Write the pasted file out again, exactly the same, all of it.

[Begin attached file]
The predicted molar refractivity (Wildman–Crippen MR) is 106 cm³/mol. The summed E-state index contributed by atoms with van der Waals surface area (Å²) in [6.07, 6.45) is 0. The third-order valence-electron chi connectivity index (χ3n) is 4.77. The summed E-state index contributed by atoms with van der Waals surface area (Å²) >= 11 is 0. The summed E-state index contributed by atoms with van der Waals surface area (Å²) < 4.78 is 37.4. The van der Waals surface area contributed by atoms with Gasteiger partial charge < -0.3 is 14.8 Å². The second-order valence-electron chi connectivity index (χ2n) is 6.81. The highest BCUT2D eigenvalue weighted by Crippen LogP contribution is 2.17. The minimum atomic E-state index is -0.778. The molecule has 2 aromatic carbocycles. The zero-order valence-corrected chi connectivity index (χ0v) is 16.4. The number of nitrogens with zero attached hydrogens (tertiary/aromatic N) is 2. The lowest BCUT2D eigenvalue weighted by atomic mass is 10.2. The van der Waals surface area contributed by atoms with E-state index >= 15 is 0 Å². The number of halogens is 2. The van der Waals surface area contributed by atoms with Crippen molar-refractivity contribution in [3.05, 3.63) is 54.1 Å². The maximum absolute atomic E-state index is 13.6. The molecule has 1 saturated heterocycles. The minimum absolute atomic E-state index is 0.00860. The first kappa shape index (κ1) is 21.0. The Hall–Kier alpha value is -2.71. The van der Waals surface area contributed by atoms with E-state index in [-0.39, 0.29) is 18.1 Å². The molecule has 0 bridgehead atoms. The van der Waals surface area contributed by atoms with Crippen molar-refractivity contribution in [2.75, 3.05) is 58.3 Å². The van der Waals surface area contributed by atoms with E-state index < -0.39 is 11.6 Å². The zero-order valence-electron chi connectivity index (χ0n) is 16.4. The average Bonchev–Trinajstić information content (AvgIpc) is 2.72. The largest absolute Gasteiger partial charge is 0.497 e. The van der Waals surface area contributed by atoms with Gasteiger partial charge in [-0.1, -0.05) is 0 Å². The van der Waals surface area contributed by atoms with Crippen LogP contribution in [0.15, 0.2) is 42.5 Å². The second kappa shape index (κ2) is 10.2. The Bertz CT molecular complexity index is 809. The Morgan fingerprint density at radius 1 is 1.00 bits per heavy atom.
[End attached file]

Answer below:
The predicted molar refractivity (Wildman–Crippen MR) is 106 cm³/mol. The summed E-state index contributed by atoms with van der Waals surface area (Å²) in [6.07, 6.45) is 0. The third-order valence-electron chi connectivity index (χ3n) is 4.77. The summed E-state index contributed by atoms with van der Waals surface area (Å²) >= 11 is 0. The summed E-state index contributed by atoms with van der Waals surface area (Å²) < 4.78 is 37.4. The van der Waals surface area contributed by atoms with Gasteiger partial charge < -0.3 is 14.8 Å². The second-order valence-electron chi connectivity index (χ2n) is 6.81. The highest BCUT2D eigenvalue weighted by Crippen LogP contribution is 2.17. The minimum atomic E-state index is -0.778. The molecule has 2 aromatic carbocycles. The zero-order valence-corrected chi connectivity index (χ0v) is 16.4. The number of nitrogens with zero attached hydrogens (tertiary/aromatic N) is 2. The lowest BCUT2D eigenvalue weighted by atomic mass is 10.2. The van der Waals surface area contributed by atoms with E-state index >= 15 is 0 Å². The number of halogens is 2. The van der Waals surface area contributed by atoms with Crippen molar-refractivity contribution in [3.05, 3.63) is 54.1 Å². The maximum absolute atomic E-state index is 13.6. The molecule has 1 saturated heterocycles. The minimum absolute atomic E-state index is 0.00860. The first kappa shape index (κ1) is 21.0. The Hall–Kier alpha value is -2.71. The van der Waals surface area contributed by atoms with E-state index in [-0.39, 0.29) is 18.1 Å². The molecule has 0 bridgehead atoms. The van der Waals surface area contributed by atoms with Crippen molar-refractivity contribution in [2.75, 3.05) is 58.3 Å². The van der Waals surface area contributed by atoms with E-state index < -0.39 is 11.6 Å². The zero-order valence-electron chi connectivity index (χ0n) is 16.4. The average Bonchev–Trinajstić information content (AvgIpc) is 2.72. The largest absolute Gasteiger partial charge is 0.497 e. The van der Waals surface area contributed by atoms with Gasteiger partial charge in [-0.1, -0.05) is 0 Å². The van der Waals surface area contributed by atoms with Crippen LogP contribution in [0.15, 0.2) is 42.5 Å². The second kappa shape index (κ2) is 10.2. The Bertz CT molecular complexity index is 809. The Morgan fingerprint density at radius 1 is 1.00 bits per heavy atom.